How to hunt Leopard

Discussion in 'Articles' started by Cleathorn, Jan 5, 2011.

  1. Cleathorn

    Cleathorn AH Senior Member

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    How to hunt Leopard

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    I shot my one and only Leopard at 8:30 in the morning after it charged a tracker who was checking the bait. I was with the PH and 2 other trackers elephant hunting. When we got the radio call about what happened we went to investigate. Sounded odd, very odd, in part because the bit WAS NOT HIT!

    We got there and found the tracks leading up to the truck door. The tracker made it to the truck and closed the door just as the leopard ran smack into the door. No lie. As we looked around we found more sign but he sure enough, the bait was not hit. After 10 minutes of looking the leopard had all he could take and started to grunt and roar from about 15 yards away. He was still there in the thick bush guarding his meal. We could have been made very dead at any point. No way to stop an unexpected charge from that distance - at least not a leopard charge.

    Just as I got him in the scope he slipped just over the bluff along the river. Now he is 15 yards away in the thick bush between the bluff and river roaring and grunting. But we cannot see him. The longest 5 minutes of my life. Finally the game scout saw him on the dry river-bed and ordered me to "kill him." I found the AK47 he was pointing with very motivating.

    A freehand shot at 150 yards. My first shot was true but not mortal. My second shot missed but my third broke both back hips. I finally got on the sticks, picked him out from the clump of bush he had evaporated into in the dry river bed and off the sticks made a perfect shot across the top of the heart.

    When we made the recovery there was a poachers snare around its neck. When healthy the cat broke a 1/4" braided steel cable! Now that is one tough kitty cat. The poor cats was emaciated. He tapped 8'6" and had a skull at 17" but only weighed about 120 lb. My PH figured hat the cat was probably a 180 lb cat, give or take - probably give - when he was healthy. His front paws must have become entangled in the snare wire and he chewed them partially off to escape. Since he could not climb, he was eating the intestines and stuff we used for a drag.

    Then it came out. The game scout told me that was the cat "they were looking for. He could tell from the odd pug marks." Why were you looking for it, I asked. It killed 2 people over the course of the last month in the bush. Did it eat them I asked. In the way that only a native could, he said "not completely." I am not sure I see the distinction he was making but as they say, "its Africa." A real and true confirmed man-eater. In fact, as I said at the beginning, he gave a spirited effort at eating a man I personally knew.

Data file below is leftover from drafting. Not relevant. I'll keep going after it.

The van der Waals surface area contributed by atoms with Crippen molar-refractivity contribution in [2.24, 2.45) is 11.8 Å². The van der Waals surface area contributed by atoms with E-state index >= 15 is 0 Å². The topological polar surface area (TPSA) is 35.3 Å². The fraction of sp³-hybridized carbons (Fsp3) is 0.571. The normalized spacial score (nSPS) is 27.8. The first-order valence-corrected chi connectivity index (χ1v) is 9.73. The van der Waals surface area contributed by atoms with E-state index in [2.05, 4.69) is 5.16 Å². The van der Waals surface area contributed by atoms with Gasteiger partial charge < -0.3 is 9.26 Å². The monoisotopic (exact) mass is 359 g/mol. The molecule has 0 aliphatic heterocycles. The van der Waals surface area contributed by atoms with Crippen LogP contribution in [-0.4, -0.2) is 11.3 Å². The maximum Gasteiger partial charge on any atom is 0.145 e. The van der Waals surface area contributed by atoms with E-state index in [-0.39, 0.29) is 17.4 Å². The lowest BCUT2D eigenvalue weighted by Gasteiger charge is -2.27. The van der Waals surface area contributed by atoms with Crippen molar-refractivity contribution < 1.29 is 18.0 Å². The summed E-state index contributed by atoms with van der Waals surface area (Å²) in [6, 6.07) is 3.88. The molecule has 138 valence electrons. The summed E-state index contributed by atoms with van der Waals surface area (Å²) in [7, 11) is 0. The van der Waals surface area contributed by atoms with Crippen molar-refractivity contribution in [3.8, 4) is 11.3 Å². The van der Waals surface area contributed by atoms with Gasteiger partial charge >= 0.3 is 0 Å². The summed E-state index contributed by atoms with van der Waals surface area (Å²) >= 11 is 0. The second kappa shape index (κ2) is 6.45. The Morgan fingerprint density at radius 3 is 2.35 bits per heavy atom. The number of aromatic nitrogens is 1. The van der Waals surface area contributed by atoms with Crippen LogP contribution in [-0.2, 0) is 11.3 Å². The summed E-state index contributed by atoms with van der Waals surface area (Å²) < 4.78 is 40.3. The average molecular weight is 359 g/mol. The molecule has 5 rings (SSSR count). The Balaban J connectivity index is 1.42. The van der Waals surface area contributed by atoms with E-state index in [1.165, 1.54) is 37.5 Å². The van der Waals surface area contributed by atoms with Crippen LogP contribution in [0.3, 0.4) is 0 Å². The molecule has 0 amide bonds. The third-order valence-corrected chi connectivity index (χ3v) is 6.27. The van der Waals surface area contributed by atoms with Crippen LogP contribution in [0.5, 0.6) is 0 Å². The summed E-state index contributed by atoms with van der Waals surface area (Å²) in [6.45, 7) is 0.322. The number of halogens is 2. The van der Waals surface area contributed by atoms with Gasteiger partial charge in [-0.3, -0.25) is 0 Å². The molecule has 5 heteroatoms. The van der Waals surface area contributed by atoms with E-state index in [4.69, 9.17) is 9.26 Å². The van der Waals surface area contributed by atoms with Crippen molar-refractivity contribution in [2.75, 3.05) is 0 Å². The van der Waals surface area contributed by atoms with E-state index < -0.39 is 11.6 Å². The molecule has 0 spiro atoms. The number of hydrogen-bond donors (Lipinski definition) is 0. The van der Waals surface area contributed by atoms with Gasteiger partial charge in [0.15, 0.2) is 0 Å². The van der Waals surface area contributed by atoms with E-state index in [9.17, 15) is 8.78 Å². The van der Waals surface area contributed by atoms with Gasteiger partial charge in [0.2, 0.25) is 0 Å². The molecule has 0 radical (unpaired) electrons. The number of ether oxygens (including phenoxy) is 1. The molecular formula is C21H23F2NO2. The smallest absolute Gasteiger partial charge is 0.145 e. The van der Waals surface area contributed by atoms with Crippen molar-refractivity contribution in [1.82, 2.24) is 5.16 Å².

I should note that the tracker got drunk that afternoon and quit hunting. He was ordered out of camp because of his drunkenness and I am told he has not returned to hunting. I cannot blame him - at least I had a 375 H&H upon which I used to hold my position.

    So that is the ideal way to hunt leopards.

    Understanding that it's not likely to work out that way many times (or technically speaking - EVER AGAIN) I plan to hunt them again. Next time over bait, and then with hounds. I have become a certified Leopard nut.

    However you hunt your leopard, it will be the most beautiful animal in your trophy room - at least in my opinion.

    Good luck and oh yeh - SHOOT VERY STRAIGHT!!!!!!!!!!!!!!!

    As an aside - there has been a lot of discussion recently about ethics in hunting and inciting a charge for an adrenaline rush. After that Leopard I also made the final kill shot on a Cape Buff at roughly 12 feet (he was still standing still but had his head down and but for his severe wounds, I am sure he planned to make me dead) and shot a rather small, young, elephant bull at 20 paces after we bumped into the heard trying to trail the bull following a herd. That young man was dead set on making me into a low veld pancake.

    From my personal experiences, dangerous game hunting is just that - DANGEROUS. You do not need to do anything artificial to make it better than it already is. Be happy if it all goes "right," because I have been there under less than ideal circumstances, and my greatest achievement was to keep my underwear dry and white.

    The tracker was not so lucky - either way. It's a long ride back in wet pants and it is very hard to look cool with a brown spot where your undies once were.

    Just for scale - I am 6'4" and weigh in at 245 lbs.

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